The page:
The Importance of Your Personal Credit Score When Selling a Business
We often think of the importance of a personal credit score when buying a business. It makes sense, right? A part of buying a business, especially if it is your first business, is qualifying for financing unless you have a huge amount of cash.
What about when you are selling a business? Well, your personal credit can be hugely impacted when you do, and it is important to know how, and to know why taking your personal credit score into account when selling a business makes sense.
The Structure of the Sale
There are a variety of ways to structure a sale, but two of the most common and important categories are a stock sale or an asset sale.
A stock sale is most often done by a larger company, and in that case the owner sells everything the business owns, including assets and liabilities, like debt. In this case, the buyer assumes responsibility for the debt. It is important to make sure this is structured correctly, so that the new owner takes over the current accounts or opens new ones and pays off the ones that you owe.
In an asset sale though, which is more common with smaller businesses, the seller negotiates the transfer of certain assets and liabilities. It is possible to negotiate the sale so the buyer is responsible for some or all of the business debt.
This is one of the many reasons a business broker is important. They can help structure the sale to minimize the seller’s liability. Paying off those accounts is a good thing, right? Well, maybe.
Closing Business Credit Accounts
This is actually not always a good idea. It depends on a couple of things though. If you guaranteed the loan personally when you started the account, which is the most likely scenario until you build business credit, closing the account can actually decrease your credit score.
The reason is that one of the criteria for your credit score is credit utilization. This is the percentage of the available credit you have that you are actually using. If you close an account, you lower the amount of credit you have available, and therefore increase the percentage of available credit you are using.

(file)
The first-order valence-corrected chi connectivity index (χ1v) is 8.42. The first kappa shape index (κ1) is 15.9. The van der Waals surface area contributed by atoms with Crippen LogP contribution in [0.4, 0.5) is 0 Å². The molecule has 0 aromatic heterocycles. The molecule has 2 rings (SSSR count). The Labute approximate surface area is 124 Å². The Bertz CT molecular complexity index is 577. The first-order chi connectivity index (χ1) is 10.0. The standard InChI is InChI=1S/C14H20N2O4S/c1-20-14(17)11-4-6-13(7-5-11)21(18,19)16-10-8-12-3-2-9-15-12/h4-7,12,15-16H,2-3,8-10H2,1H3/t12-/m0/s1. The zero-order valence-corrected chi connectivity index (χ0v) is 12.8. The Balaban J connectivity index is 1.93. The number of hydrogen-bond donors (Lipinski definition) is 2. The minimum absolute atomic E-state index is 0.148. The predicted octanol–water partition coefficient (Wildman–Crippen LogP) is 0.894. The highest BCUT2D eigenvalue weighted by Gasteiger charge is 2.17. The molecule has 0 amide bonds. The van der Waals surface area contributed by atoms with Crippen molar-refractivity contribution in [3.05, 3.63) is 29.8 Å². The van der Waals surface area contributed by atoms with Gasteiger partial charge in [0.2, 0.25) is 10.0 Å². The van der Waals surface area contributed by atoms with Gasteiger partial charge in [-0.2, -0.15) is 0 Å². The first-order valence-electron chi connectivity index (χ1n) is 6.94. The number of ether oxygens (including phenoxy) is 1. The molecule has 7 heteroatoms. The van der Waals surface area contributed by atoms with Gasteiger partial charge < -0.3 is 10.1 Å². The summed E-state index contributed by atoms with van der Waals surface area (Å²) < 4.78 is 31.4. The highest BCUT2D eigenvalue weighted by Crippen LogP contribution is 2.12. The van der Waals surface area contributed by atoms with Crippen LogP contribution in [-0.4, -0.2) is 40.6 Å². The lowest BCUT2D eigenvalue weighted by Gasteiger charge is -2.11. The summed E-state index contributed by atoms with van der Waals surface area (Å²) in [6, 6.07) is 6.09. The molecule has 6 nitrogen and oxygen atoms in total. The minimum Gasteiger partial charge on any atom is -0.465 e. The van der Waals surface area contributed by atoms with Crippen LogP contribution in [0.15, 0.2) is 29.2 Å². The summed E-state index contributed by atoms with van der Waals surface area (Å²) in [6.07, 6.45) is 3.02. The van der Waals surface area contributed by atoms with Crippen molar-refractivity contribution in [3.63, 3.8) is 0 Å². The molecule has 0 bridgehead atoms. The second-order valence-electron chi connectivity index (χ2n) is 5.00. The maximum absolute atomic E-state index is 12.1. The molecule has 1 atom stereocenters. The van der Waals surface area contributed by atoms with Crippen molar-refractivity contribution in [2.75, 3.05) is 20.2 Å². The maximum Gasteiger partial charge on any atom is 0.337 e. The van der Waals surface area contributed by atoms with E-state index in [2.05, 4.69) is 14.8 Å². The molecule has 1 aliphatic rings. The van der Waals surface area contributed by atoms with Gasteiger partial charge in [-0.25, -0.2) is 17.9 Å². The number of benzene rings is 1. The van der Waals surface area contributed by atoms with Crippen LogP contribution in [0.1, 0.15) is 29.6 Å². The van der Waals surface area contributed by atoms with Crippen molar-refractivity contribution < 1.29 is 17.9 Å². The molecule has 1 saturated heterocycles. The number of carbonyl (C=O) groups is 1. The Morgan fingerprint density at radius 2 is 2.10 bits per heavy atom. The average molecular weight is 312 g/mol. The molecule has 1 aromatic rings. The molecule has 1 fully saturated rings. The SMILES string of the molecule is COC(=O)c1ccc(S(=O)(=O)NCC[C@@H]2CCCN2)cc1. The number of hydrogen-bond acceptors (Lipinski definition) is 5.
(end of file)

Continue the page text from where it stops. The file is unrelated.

In other words, say you have credit cards and lines of credit including your business accounts with total credit limits of $20,000. Let’s say, for ease of math, that you are using $7,000 of those credit limits.
If on the day you sell your business, you close all the business accounts, and that lowers your available credit limit to $10,000 instead of $20,000 you have instantly gone from a 35% credit utilization to a 70% credit utilization. Your credit score would instantly drop if all of those creditors reported the change at the same time.
It is best to pay off these accounts, but either close them all slowly, or talk to your creditor about transferring them to your new business venture. If you are retiring, talk to your financial planner and close these accounts slowly, even if you freeze their use so no new debt can be accrued. It might still impact your credit score unless you pay off other debts at the same time, but it won’t be as harsh and drastic.
Paying off Debt Before you Sell
One of the things we stress here at Rogerson Business services is getting ready to sell your business. Part of this means paying off debt. If you pay off some off some of your business debt before you put your business up for sale, it can increase your business valuation, allowing you to get a better price for your business in the long run.
While it is often hard to convince yourself to pay of debt when you are ready to move to the next chapter of your life, it can be a vital step. Again, talk to a business broker when you are getting ready to sell, and they can explain the advantages and disadvantages of various approaches.
What is the next chapter of your life? Whether it is owning another new business or retirement, your credit score will likely impact your lifestyle and what you will be able to do financially in that chapter. Making sure that selling your business is a good thing for your credit score, and not a negative one, is truly important.
How do you make sure? Contact a business broker for one thing. Be sure you get a good business valuation and take any steps regarding debt that you need to do to make that price more appealing to a buyer. Pay attention to the structure of the sale, and get solid, professional financial advice before closing business accounts.
Your personal credit score matters when buying or selling a business. When you’re ready to sell a business contact us here at Rogerson Business Services. We’d be happy to discuss the process with you and help you prepare.